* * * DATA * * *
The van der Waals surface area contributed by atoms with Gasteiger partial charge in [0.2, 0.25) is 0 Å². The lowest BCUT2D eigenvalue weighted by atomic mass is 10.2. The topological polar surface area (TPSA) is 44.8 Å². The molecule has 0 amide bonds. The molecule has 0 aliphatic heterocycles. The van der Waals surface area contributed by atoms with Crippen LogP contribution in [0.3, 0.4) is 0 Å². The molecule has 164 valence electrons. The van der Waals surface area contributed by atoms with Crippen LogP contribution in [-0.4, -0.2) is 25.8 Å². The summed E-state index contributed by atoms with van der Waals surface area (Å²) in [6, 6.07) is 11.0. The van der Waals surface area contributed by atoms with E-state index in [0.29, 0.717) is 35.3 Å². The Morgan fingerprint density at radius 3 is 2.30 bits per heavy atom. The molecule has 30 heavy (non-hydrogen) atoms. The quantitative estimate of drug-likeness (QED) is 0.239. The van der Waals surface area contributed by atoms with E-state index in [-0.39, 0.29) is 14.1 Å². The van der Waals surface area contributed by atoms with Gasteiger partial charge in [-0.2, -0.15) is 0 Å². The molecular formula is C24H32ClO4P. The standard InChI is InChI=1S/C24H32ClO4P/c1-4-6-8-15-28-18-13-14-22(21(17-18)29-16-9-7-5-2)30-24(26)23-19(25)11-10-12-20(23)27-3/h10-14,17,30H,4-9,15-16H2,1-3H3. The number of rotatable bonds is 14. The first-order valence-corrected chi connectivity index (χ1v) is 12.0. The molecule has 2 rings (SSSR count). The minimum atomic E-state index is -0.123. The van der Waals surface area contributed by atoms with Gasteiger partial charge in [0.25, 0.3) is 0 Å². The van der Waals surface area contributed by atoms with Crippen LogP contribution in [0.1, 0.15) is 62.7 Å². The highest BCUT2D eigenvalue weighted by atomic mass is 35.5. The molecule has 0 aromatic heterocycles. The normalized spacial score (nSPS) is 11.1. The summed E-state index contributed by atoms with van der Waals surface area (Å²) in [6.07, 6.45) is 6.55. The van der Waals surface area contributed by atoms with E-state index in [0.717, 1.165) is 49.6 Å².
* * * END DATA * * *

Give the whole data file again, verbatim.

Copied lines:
The van der Waals surface area contributed by atoms with Gasteiger partial charge in [0.2, 0.25) is 0 Å². The lowest BCUT2D eigenvalue weighted by atomic mass is 10.2. The topological polar surface area (TPSA) is 44.8 Å². The molecule has 0 amide bonds. The molecule has 0 aliphatic heterocycles. The van der Waals surface area contributed by atoms with Crippen LogP contribution in [0.3, 0.4) is 0 Å². The molecule has 164 valence electrons. The van der Waals surface area contributed by atoms with Crippen LogP contribution in [-0.4, -0.2) is 25.8 Å². The summed E-state index contributed by atoms with van der Waals surface area (Å²) in [6, 6.07) is 11.0. The van der Waals surface area contributed by atoms with E-state index in [0.29, 0.717) is 35.3 Å². The Morgan fingerprint density at radius 3 is 2.30 bits per heavy atom. The molecule has 30 heavy (non-hydrogen) atoms. The quantitative estimate of drug-likeness (QED) is 0.239. The van der Waals surface area contributed by atoms with E-state index in [-0.39, 0.29) is 14.1 Å². The van der Waals surface area contributed by atoms with Gasteiger partial charge in [-0.2, -0.15) is 0 Å². The molecular formula is C24H32ClO4P. The standard InChI is InChI=1S/C24H32ClO4P/c1-4-6-8-15-28-18-13-14-22(21(17-18)29-16-9-7-5-2)30-24(26)23-19(25)11-10-12-20(23)27-3/h10-14,17,30H,4-9,15-16H2,1-3H3. The number of rotatable bonds is 14. The first-order valence-corrected chi connectivity index (χ1v) is 12.0. The molecule has 2 rings (SSSR count). The minimum atomic E-state index is -0.123. The van der Waals surface area contributed by atoms with Gasteiger partial charge in [0.25, 0.3) is 0 Å². The van der Waals surface area contributed by atoms with Crippen LogP contribution in [0.1, 0.15) is 62.7 Å². The highest BCUT2D eigenvalue weighted by atomic mass is 35.5. The molecule has 0 aromatic heterocycles. The normalized spacial score (nSPS) is 11.1. The summed E-state index contributed by atoms with van der Waals surface area (Å²) in [6.07, 6.45) is 6.55. The van der Waals surface area contributed by atoms with E-state index in [0.717, 1.165) is 49.6 Å².